B Cycle 6th Sunday in Ordinary Time 18
In last week’s gospel had crowds of people seeking to be healed by Jesus. People desperate with no other options available sought to be healed by the touch of Jesus. There were no other options available except to endure pain, blindness, isolation, and loss of dignity. They wanted to be healed and believed he could heal them. I wonder if those people had any other options would they have gone to Jesus to be healed. The fact they were desperate should tell us the answer to that question is no. They had already tried everything, including prayer, but seeing or hearing how he healed all who came to him was enough evidence for them. Jesus could offer them what no other physician or healer could offer, total and complete relief.
In today’s gospel we have a different scene; we have one lone leper who sought Jesus’ healing touch. It is interesting to note this leper by going into the presence of Jesus was in violation of the law “to isolate himself from others.” His choice was simple, obey the law and remain a leper or stand in front of Jesus and be healed. His desperation compelled him not shout out “unclean” as he approached Jesus but instead, he knelt before him and begged him to heal him. You should note his words to Jesus as he knelt before him – “if you wish you can make me clean.”
Jesus moved with pity responded, “I do will it – be cleaned.” The nature of God is revealed to us in this gospel scene for God’s approach to suffering is to eliminate it. Yet life has taught us not all suffering is relieved even when we have continually asked God in prayer for it to be relieved.
The power of Jesus on that day and today completely changes the person. It brings about a radical transformation of body, mind, and spirit. Over the twenty years of ministry, I have prayed with people who are desperately seeking relief from terminal diseases. I have been present during healing services offered by Fr. Ralph DiOrio and Fr. Francis McNutt and observed the miraculous healing of those seeking the power of God to end their suffering. These experiences have helped me reflect on suffering and the reality of pain and our response to it.
I have a friend whose first response to suffering is to embrace it and seek redemption from it. I will admit my first response is the opposite. I choose to get relief from it and pray for the doctors, medicine and Jesus to cure me of all that suffering. My experience tells me none of us have to actively seek suffering for life will deal us all the suffering we can ever imagine. Yet we continue to pray and we understand the words of Paul when he says “…whatever we have to endure, we must do for the glory of God… (I Cor. 10:31-33). So yes, even though God heals today we will continue to experience physical and emotional suffering. We must remember even in the time of Jesus not everyone who sought healing was healed.
Today we see this lone leper, seeking out Jesus. Where were the other lepers, with whom he lived with in isolation from the other people? Where they nearby, watching, and afraid to violate the law.
Leprosy is not a physically painful disease because it numbs the nerves so that a person afflicted by the disease cannot feel pain. Without pain they can injure ourselves, lose fingers, toes and lose protruding parts of their body as the disease progresses. We know pain is an essential part of the human body and when we it comes it is our alarm system alerting us to seek help because something is wrong. Pain in itself should be welcomed but when that pain goes on for years eating away at our bodies we like the leper cry for Jesus to heal us.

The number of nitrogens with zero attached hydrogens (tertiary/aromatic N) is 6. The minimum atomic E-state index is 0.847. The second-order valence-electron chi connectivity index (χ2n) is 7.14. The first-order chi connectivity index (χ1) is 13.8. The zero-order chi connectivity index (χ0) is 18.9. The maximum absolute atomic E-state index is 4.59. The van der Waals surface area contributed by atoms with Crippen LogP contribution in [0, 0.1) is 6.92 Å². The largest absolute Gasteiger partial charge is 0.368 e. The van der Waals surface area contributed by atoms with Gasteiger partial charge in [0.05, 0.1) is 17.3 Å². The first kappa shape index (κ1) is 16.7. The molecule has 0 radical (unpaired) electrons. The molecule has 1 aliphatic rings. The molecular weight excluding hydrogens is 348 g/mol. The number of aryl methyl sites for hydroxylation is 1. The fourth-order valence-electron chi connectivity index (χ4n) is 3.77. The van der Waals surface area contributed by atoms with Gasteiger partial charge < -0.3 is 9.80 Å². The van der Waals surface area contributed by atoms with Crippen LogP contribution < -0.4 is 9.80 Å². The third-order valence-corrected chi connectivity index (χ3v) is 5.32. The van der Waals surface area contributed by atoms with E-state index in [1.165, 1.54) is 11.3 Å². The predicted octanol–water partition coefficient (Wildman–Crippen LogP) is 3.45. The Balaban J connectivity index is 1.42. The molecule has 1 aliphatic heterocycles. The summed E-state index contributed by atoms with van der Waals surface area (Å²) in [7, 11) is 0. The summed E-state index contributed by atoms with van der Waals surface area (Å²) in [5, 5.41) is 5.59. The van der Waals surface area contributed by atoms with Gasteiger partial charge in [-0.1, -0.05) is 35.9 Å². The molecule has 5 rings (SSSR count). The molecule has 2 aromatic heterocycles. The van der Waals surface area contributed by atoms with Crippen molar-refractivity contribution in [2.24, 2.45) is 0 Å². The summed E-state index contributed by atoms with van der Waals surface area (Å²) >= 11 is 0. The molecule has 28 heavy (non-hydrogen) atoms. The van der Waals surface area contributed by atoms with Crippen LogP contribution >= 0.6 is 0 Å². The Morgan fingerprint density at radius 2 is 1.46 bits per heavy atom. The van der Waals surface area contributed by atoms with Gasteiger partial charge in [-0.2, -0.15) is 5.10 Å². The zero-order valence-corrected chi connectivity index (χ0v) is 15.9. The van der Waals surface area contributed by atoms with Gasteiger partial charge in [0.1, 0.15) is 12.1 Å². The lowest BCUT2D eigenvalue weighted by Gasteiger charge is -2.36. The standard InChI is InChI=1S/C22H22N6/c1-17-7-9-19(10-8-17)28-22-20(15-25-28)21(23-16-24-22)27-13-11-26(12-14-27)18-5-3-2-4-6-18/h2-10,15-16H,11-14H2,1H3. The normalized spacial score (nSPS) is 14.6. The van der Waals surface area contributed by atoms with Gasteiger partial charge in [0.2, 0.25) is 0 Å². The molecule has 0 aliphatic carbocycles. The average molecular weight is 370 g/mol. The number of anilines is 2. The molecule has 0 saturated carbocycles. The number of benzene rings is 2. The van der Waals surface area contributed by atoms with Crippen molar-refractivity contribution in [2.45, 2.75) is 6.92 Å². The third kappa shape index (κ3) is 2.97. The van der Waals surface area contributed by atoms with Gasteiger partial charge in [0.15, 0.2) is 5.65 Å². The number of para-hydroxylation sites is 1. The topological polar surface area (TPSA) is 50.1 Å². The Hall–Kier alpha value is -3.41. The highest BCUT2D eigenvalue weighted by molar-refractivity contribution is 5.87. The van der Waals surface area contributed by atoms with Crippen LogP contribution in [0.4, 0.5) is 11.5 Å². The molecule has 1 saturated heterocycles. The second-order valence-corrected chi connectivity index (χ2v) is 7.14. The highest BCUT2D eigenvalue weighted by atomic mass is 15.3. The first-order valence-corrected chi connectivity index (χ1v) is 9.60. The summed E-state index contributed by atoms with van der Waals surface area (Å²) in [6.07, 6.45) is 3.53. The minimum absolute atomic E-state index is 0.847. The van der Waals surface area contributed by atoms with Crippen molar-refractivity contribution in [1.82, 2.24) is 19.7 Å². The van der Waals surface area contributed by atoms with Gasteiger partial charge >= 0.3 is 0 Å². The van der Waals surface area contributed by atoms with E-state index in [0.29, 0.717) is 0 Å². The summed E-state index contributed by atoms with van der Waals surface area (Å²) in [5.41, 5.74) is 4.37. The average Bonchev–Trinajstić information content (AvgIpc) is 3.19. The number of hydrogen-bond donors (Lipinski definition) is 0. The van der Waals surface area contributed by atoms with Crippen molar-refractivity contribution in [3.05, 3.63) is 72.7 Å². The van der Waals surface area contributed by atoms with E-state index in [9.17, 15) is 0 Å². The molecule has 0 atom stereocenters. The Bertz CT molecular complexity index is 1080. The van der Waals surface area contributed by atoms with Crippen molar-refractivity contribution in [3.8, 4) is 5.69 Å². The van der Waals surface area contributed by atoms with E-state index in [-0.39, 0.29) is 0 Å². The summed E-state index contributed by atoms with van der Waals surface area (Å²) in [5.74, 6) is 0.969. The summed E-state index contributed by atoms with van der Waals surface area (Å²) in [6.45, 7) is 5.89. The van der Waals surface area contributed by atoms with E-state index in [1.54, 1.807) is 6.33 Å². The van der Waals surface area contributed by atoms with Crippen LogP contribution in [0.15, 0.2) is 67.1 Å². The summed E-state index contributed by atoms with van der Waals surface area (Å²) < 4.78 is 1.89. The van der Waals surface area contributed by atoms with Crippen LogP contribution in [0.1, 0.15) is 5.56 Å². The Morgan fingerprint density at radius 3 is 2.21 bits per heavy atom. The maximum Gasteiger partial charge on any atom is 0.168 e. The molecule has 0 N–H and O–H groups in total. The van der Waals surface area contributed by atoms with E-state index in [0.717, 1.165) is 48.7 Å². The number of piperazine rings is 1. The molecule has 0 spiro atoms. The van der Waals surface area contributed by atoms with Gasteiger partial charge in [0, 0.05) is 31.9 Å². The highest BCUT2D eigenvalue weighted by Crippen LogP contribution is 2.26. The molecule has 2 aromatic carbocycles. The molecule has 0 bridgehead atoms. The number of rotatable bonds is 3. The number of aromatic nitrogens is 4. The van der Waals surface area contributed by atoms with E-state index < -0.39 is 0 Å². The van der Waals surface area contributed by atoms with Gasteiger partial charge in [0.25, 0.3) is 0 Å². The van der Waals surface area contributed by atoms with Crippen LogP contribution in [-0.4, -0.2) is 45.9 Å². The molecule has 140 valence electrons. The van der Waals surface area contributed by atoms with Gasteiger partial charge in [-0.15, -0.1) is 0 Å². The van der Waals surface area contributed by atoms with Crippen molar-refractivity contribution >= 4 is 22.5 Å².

The greatest pain of the leper in today’s gospel was not physical but it was his separation from the community as dictated by the Levitical law (Lev. 13). Jesus’ touch was significant because it shows us love’s response to suffering is to touch it and remove it.
I have always found it curious that Jesus told the man not to tell anyone about his cure. He was cured. His leprosy was gone and he was told to go purify himself according to the law and present himself to the priests. Those actions restored him to his family, his friends and the entire community. Not to tell anyone had to be a tremendous burden and virtually impossible. He had to be bursting with joy. How could anyone refrain from shouting it from the rooftops, “I have been healed by the touch of Jesus.” Imagine the joy of his family, the celebration, the love expressed by touching, kissing, and dancing with those you love.
I can only speculate as to why Jesus would not want this healing not to be revealed at this time. This healing occurs at the beginning of his ministry, he needed some obscurity to proclaim the kingdom of God. His message was important not his healing. Jesus in his own words said he was to go to other towns and villages and proclaim the kingdom of God. He was revealing God’s love with every word and every touch. Even as he needed time, he could not refuse to offer compassion to those who were suffering. I think Jesus had a legitimate concern about this miracle for I saw the rippling effect of one person being healed had on others. The crowds grew greater at the next event. Auditoriums were filled with people who were seeking the healing and not the healer. We have a God who does heal and forgives and desires to make us whole. We also have a God who tells us “seek the Kingdom of God above all else and live righteously and he will give you everything you need”